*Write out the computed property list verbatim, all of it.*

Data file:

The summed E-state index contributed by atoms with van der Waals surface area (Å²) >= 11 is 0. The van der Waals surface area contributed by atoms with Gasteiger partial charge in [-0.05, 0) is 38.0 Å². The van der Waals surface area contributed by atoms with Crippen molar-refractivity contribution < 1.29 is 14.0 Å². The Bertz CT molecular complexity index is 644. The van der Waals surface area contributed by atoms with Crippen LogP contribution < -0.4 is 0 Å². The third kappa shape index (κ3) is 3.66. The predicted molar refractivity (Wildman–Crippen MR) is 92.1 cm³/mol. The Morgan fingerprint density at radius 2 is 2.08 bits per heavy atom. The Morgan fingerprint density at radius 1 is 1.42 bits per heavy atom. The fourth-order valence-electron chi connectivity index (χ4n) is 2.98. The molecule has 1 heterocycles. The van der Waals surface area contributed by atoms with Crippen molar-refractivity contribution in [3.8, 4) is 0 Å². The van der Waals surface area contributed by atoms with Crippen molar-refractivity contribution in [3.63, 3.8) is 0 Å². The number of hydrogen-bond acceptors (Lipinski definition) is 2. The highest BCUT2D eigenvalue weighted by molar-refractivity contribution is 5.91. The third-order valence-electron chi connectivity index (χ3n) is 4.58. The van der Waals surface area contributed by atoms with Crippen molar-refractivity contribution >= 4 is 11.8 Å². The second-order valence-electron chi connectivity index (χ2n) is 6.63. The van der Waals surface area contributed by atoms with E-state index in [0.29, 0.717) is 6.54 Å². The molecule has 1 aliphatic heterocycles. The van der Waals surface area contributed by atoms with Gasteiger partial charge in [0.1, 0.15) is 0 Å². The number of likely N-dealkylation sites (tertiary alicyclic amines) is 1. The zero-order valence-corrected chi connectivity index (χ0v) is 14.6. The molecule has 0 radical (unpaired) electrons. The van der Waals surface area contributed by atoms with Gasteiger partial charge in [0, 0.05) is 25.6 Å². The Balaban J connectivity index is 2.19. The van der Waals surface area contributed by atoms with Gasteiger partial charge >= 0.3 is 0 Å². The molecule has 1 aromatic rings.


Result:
The summed E-state index contributed by atoms with van der Waals surface area (Å²) >= 11 is 0. The van der Waals surface area contributed by atoms with Gasteiger partial charge in [-0.05, 0) is 38.0 Å². The van der Waals surface area contributed by atoms with Crippen molar-refractivity contribution < 1.29 is 14.0 Å². The Bertz CT molecular complexity index is 644. The van der Waals surface area contributed by atoms with Crippen LogP contribution < -0.4 is 0 Å². The third kappa shape index (κ3) is 3.66. The predicted molar refractivity (Wildman–Crippen MR) is 92.1 cm³/mol. The Morgan fingerprint density at radius 2 is 2.08 bits per heavy atom. The Morgan fingerprint density at radius 1 is 1.42 bits per heavy atom. The fourth-order valence-electron chi connectivity index (χ4n) is 2.98. The molecule has 1 heterocycles. The van der Waals surface area contributed by atoms with Crippen molar-refractivity contribution in [3.8, 4) is 0 Å². The van der Waals surface area contributed by atoms with Crippen molar-refractivity contribution in [3.63, 3.8) is 0 Å². The number of hydrogen-bond acceptors (Lipinski definition) is 2. The highest BCUT2D eigenvalue weighted by molar-refractivity contribution is 5.91. The third-order valence-electron chi connectivity index (χ3n) is 4.58. The van der Waals surface area contributed by atoms with Crippen molar-refractivity contribution >= 4 is 11.8 Å². The second-order valence-electron chi connectivity index (χ2n) is 6.63. The van der Waals surface area contributed by atoms with E-state index in [0.29, 0.717) is 6.54 Å². The molecule has 1 aliphatic heterocycles. The van der Waals surface area contributed by atoms with Gasteiger partial charge in [0.1, 0.15) is 0 Å². The number of likely N-dealkylation sites (tertiary alicyclic amines) is 1. The zero-order valence-corrected chi connectivity index (χ0v) is 14.6. The molecule has 0 radical (unpaired) electrons. The van der Waals surface area contributed by atoms with Gasteiger partial charge in [0, 0.05) is 25.6 Å². The Balaban J connectivity index is 2.19. The van der Waals surface area contributed by atoms with Gasteiger partial charge >= 0.3 is 0 Å². The molecule has 1 aromatic rings.